Rural Water and Sanitation

Fetching water from miles away increases risk of death: UK study

'Children of women who fetch water in this manner are especially disadvantaged'

By Banjot Kaur
Published: Tuesday 03 September 2019

Fetching water from far-off areas can heighten the risk of death and might lead to several other adverse outcomes too. This has been revealed in a one-of-its kind study conducted by two researchers from the United Kingdom’s University of East Anglia.

The research, involving 2.7 million people from 41 countries, used data from the Unicef multiple indicator cluster survey. The study has claimed that it is the first to analyse the ‘relationships between water carriage, access to clean drinking water, sanitation and maternal and child health’.

The study, which is being printed in the upcoming issue of the International Journal of Environment Health and Hygeine, was conducted by the university’s Jo-Anne L Geere and Paul R Hunter.

Listing a series of outcomes of water fetching from ‘off-plot’ areas, the children of the adults are at a greater risk of death, the study said. Explaining this, the study pointed out that children of such adults were more likely to be left alone at home for longer durations during which, they could suffer from an accidental injury and would also be exposed to lesser parental care. 

“In Ethiopia, Gibson and Mace (2006) found that when women's work of water fetching was substantially reduced because of access to tap stands much closer to home, the monthly risk of child death was 50 per cent lower among children of the women with access to the new taps,” the researchers have said. 

The second disadvantage is associated with the children who themselves fetch water as they are more prone to diarrhoea.

“The increased odds (10–13 per cent) of children under five having diarrhoea in households where children fetch water compared to households that do not, could simply reflect differing water quality from different source types as reported by Esrey (1996), and that children fetching water away from their home are more likely to be using an unimproved source, and are therefore at more risk of diarrheal disease through consumption of contaminated drinking water,” the authors wrote. 

Their findings suggested that health benefits were associated with a high percentage of households within a geographic area using improved sanitation. “More than 60 per cent usage is associated with reduced diarrhoea and acute undernutrition, and more than 80 per cent usage is associated with reduction of the more severe outcomes of childhood death and stunting,” the study said.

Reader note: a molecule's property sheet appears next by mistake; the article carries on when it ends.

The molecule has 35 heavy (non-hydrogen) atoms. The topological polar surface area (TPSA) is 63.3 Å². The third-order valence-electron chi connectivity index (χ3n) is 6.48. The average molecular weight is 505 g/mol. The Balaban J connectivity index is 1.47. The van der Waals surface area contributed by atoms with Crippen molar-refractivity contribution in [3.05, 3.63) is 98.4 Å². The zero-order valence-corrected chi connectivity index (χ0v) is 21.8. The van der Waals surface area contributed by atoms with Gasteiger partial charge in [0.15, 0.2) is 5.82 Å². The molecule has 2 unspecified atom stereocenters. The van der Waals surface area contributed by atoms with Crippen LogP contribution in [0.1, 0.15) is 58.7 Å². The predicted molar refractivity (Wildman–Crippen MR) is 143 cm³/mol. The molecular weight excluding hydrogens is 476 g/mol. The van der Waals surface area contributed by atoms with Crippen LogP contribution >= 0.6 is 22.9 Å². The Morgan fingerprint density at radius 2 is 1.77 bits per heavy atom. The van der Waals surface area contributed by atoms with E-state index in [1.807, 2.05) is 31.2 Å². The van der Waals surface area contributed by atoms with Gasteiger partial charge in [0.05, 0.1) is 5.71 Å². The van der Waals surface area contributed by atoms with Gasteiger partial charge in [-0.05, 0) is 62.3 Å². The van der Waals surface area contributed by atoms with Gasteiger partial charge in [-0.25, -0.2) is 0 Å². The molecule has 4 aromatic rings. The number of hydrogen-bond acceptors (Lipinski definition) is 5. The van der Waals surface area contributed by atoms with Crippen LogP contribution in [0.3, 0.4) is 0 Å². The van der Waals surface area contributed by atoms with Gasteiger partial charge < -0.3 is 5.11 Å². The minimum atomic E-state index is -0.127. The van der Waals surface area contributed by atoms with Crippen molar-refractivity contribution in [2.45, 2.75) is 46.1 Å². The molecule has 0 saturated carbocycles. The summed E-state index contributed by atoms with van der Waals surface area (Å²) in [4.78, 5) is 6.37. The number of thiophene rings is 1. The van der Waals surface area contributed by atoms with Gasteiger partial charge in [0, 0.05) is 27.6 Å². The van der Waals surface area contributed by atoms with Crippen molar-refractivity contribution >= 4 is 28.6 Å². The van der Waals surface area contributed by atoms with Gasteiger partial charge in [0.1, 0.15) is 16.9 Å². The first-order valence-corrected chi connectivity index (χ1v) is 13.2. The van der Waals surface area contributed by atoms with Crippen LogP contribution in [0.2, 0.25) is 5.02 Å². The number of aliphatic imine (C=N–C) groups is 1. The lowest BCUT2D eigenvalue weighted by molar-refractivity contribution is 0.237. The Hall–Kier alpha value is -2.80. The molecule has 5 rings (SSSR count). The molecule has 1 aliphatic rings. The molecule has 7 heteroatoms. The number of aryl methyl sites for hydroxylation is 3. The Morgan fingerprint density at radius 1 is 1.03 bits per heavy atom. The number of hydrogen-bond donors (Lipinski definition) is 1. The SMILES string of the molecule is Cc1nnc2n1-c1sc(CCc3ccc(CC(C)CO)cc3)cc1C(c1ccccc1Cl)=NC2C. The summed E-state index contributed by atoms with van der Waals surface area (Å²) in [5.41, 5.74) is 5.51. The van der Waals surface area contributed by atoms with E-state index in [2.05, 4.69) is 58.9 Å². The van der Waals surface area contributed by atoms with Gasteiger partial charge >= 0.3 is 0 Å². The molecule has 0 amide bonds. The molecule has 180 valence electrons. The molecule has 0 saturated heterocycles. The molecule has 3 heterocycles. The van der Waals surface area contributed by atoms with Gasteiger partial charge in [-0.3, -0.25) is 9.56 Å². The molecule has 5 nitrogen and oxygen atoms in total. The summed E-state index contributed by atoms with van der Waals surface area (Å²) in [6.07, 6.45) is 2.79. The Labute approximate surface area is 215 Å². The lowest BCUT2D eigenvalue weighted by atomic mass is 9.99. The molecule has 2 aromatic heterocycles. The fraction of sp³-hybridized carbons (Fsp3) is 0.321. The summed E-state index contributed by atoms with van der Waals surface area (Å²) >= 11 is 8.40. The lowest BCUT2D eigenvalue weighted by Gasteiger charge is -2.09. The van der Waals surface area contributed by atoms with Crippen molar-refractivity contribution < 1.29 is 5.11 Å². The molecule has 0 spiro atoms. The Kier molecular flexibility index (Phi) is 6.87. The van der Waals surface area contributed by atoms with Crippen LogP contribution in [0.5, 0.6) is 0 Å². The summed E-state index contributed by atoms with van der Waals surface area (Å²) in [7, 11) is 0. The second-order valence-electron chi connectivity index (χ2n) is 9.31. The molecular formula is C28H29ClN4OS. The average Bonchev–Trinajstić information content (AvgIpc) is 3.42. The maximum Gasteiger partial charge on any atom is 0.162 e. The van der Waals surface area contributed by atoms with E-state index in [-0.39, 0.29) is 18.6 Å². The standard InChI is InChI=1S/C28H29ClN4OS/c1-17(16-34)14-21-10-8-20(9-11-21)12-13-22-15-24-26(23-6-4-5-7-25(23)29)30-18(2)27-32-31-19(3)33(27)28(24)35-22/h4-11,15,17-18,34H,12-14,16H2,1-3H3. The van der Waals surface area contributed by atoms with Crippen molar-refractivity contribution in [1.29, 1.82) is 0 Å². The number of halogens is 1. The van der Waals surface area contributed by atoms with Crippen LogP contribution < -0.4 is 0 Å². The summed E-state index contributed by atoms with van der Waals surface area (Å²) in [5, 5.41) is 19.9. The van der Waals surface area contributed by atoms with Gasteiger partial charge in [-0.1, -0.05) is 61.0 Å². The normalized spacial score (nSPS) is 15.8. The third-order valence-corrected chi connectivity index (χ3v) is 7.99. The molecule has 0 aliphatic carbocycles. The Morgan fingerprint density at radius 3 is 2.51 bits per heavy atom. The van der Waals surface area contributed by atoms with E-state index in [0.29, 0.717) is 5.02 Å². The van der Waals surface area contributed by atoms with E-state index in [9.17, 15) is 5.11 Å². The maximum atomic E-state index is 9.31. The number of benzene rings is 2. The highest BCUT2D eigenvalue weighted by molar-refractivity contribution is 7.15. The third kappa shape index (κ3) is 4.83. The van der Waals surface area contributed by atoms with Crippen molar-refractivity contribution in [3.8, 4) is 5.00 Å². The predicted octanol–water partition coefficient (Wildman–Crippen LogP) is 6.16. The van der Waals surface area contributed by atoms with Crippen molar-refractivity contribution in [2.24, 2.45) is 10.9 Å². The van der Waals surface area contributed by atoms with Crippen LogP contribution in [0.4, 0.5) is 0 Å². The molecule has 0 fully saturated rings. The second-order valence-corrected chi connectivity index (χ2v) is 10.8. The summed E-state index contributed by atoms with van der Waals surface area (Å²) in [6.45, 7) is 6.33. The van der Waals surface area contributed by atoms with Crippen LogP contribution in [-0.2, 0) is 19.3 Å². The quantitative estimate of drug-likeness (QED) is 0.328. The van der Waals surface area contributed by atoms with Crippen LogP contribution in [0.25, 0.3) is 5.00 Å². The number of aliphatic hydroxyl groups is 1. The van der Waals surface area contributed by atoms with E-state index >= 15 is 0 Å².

It cited Indian experiences as a case in point. “Clasen et al (2014) found that a rural sanitation programme in India, which resulted in a mean 63 per cent of households in the intervention villages having a latrine, had only 11 of 50 intervention villages, with less than 50 per cent functional latrine coverage at follow up,” the study read.

The programme was not effective in reducing exposure to faecal contamination or childhood diarrhoea and the authors felt that insufficient coverage and use of latrines were the most plausible explanations for their findings.

"Their findings are similar to those reported by others in India where there was no difference in household or source levels of E. coli contamination between intervention and control groups, and only 41 per cent improved sanitation coverage was achieved in the intervention group,” it added, citing Patil et al.

The worst sufferers were the women, and consequently, the children dependent on them. The study said the energy expenditure due to the work of water fetching might be important for nursing mothers, and if it affected breast feeding behaviour, might influence childhood nutrition and therefore children's weight-for-age (WAZ) or height-for-age (HAZ) scores. Also, their chance of taking up antenatal care was reduced.

“Our study provides evidence that as a modifiable risk factor, providing water on premises may independently increase the odds of women giving birth in health care facilities, which may be particularly important for women from lower socio-economic groups living in rural areas. We found that uptake of antenatal care is likely to be lower for women from water fetching households, when a woman or girl is responsible for collecting water,” the authors argued. 

The children of such women are at the receiving end because women face a classical ‘Hobson’s choice’ as they must obtain water from off-plot sources, and then choose to either leave their child alone, or take (often carrying) the child with them along what may be an unsafe route.

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